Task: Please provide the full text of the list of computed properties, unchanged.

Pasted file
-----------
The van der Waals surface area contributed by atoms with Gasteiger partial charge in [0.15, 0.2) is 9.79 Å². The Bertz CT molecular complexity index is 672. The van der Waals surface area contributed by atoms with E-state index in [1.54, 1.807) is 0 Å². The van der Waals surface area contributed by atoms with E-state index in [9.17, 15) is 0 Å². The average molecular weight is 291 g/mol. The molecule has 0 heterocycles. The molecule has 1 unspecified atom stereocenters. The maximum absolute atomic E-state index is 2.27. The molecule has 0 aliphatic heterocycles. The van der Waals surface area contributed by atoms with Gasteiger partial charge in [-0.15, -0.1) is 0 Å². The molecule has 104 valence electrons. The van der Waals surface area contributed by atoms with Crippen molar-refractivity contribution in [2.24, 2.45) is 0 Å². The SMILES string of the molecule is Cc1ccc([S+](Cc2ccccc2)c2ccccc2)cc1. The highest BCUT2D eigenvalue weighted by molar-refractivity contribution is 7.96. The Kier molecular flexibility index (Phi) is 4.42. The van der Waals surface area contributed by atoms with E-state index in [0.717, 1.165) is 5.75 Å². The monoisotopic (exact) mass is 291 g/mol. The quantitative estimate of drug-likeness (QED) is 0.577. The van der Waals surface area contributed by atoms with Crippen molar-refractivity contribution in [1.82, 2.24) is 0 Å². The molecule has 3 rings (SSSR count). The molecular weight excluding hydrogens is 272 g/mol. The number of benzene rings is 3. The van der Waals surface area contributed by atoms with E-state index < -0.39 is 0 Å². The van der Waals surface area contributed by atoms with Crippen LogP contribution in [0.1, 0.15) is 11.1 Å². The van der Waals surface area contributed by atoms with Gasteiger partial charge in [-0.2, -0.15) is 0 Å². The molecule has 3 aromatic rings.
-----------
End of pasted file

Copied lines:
The van der Waals surface area contributed by atoms with Gasteiger partial charge in [0.15, 0.2) is 9.79 Å². The Bertz CT molecular complexity index is 672. The van der Waals surface area contributed by atoms with E-state index in [1.54, 1.807) is 0 Å². The van der Waals surface area contributed by atoms with E-state index in [9.17, 15) is 0 Å². The average molecular weight is 291 g/mol. The molecule has 0 heterocycles. The molecule has 1 unspecified atom stereocenters. The maximum absolute atomic E-state index is 2.27. The molecule has 0 aliphatic heterocycles. The van der Waals surface area contributed by atoms with Gasteiger partial charge in [-0.15, -0.1) is 0 Å². The molecule has 104 valence electrons. The van der Waals surface area contributed by atoms with Crippen molar-refractivity contribution in [2.24, 2.45) is 0 Å². The SMILES string of the molecule is Cc1ccc([S+](Cc2ccccc2)c2ccccc2)cc1. The highest BCUT2D eigenvalue weighted by molar-refractivity contribution is 7.96. The Kier molecular flexibility index (Phi) is 4.42. The van der Waals surface area contributed by atoms with E-state index in [0.717, 1.165) is 5.75 Å². The monoisotopic (exact) mass is 291 g/mol. The quantitative estimate of drug-likeness (QED) is 0.577. The van der Waals surface area contributed by atoms with Crippen molar-refractivity contribution in [1.82, 2.24) is 0 Å². The molecule has 3 rings (SSSR count). The molecular weight excluding hydrogens is 272 g/mol. The number of benzene rings is 3. The van der Waals surface area contributed by atoms with E-state index < -0.39 is 0 Å². The van der Waals surface area contributed by atoms with Crippen LogP contribution in [0.1, 0.15) is 11.1 Å². The van der Waals surface area contributed by atoms with Gasteiger partial charge in [-0.2, -0.15) is 0 Å². The molecule has 3 aromatic rings.